Copyrights and Copywrongs

Ever copied something from another site and used it on yours? You might want to think twice about how you do it. This issue's tip shares the dos and don'ts of borrowing content from other Web sites.

Hot Tip - Cyberetiquette: Copyrights and Copywrongs

Imagine you've painted a beautiful picture, and then someone knocks you out of the way and signs his or her name to your work.


"Hey," you shriek, "that doesn't belong to you!" Legally and    artistically, everyone would acknowledge that you've been robbed of your creative masterpiece.  While it seems absurd in the physical world, this kind of theft happens all the time in cyberspace. If you visit a Web site and just "copy and paste" its text, images, videos, music, or even its architecture and navigation, you are wrongfully taking credit for another person's work.

Stealing other people's material, copyrighted or not, may invite a barrage of unwanted harassment. A violator may be kicked off of his or her ISP, or be threatened with legal action.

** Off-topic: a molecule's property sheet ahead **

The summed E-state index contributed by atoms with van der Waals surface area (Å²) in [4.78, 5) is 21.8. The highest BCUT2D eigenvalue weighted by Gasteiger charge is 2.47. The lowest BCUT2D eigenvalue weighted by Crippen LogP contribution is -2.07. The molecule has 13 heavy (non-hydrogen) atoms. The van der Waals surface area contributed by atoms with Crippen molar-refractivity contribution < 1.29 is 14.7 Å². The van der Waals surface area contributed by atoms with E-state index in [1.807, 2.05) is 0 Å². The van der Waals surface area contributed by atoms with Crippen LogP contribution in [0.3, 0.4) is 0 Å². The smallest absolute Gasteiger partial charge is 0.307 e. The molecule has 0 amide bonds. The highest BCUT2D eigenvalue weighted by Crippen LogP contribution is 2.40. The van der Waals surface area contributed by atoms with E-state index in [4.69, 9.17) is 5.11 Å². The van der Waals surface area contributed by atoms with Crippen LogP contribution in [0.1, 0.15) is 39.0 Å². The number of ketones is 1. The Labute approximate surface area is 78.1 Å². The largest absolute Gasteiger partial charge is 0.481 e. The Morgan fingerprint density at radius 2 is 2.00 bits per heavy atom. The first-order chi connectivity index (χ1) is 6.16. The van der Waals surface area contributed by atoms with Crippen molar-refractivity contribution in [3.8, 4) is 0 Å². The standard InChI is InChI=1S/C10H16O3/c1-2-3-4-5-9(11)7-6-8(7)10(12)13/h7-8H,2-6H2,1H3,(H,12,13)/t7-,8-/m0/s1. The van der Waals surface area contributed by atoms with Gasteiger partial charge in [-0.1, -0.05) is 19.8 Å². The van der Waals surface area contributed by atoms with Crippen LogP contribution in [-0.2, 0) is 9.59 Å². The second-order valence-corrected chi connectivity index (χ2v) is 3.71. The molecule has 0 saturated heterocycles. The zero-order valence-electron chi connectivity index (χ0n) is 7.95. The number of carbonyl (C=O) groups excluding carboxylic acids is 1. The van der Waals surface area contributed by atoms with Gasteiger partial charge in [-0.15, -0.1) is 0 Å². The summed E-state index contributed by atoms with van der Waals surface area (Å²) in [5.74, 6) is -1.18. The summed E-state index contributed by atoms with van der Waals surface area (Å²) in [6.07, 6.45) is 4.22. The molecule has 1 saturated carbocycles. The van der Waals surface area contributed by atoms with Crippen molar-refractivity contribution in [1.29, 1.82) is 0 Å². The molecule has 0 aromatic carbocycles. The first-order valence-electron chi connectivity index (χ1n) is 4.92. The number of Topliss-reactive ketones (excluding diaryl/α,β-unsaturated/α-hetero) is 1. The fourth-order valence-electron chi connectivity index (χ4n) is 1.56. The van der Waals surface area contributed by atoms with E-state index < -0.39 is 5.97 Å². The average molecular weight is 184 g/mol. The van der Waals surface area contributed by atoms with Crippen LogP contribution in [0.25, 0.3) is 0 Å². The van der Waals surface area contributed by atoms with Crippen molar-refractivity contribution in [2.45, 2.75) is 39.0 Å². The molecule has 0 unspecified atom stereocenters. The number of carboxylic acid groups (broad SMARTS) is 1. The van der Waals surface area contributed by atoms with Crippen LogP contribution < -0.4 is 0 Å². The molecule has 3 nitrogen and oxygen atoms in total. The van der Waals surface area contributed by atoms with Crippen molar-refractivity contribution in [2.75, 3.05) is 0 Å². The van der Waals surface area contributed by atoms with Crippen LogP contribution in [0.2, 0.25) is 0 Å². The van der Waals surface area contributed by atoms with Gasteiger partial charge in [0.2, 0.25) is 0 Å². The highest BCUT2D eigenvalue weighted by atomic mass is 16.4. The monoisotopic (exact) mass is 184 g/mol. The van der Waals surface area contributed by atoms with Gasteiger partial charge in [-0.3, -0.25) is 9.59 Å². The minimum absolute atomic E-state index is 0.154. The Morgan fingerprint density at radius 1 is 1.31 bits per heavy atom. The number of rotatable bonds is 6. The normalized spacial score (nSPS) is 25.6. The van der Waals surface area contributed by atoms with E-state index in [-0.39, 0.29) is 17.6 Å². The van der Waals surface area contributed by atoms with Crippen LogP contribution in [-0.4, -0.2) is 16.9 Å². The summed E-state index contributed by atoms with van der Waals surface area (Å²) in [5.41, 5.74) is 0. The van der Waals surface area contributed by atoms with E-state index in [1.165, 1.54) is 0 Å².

While the sordid world of Internet copyright sorts itself out, prevention is the best medicine.

pawprint.jpg (1373 bytes)Create your own material. Design your site with that panache and sense of style that is your own.

pawprint.jpg (1373 bytes)If you really want to include an article, sound file or video clip from someone else's site (or any other media source), ask permission.

While many sites may not allow you to reproduce everything you'd like to use, the site will often allow you to post a small portion of what you want and will allow you to link back to its site.

If you've tried to contact the creator of original material without avail, use its material with caution. And be sure to add a caption that credits the source.

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